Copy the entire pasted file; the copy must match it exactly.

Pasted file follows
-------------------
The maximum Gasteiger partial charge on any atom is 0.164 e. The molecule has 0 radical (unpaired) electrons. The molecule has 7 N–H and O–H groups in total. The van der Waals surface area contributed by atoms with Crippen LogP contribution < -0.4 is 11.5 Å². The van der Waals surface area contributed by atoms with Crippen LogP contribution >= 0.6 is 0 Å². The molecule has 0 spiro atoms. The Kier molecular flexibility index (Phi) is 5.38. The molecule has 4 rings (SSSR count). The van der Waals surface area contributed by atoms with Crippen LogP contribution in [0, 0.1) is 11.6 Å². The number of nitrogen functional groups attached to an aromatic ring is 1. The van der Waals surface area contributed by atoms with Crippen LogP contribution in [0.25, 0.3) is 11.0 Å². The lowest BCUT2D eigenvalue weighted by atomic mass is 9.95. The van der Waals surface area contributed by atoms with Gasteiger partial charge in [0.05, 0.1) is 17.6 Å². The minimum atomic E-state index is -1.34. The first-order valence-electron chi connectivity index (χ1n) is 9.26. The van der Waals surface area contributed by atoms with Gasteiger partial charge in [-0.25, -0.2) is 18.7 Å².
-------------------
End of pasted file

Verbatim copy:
The maximum Gasteiger partial charge on any atom is 0.164 e. The molecule has 0 radical (unpaired) electrons. The molecule has 7 N–H and O–H groups in total. The van der Waals surface area contributed by atoms with Crippen LogP contribution < -0.4 is 11.5 Å². The van der Waals surface area contributed by atoms with Crippen LogP contribution >= 0.6 is 0 Å². The molecule has 0 spiro atoms. The Kier molecular flexibility index (Phi) is 5.38. The molecule has 4 rings (SSSR count). The van der Waals surface area contributed by atoms with Crippen LogP contribution in [0, 0.1) is 11.6 Å². The number of nitrogen functional groups attached to an aromatic ring is 1. The van der Waals surface area contributed by atoms with Crippen LogP contribution in [0.25, 0.3) is 11.0 Å². The lowest BCUT2D eigenvalue weighted by atomic mass is 9.95. The van der Waals surface area contributed by atoms with Gasteiger partial charge in [0.05, 0.1) is 17.6 Å². The minimum atomic E-state index is -1.34. The first-order valence-electron chi connectivity index (χ1n) is 9.26. The van der Waals surface area contributed by atoms with Gasteiger partial charge in [-0.25, -0.2) is 18.7 Å².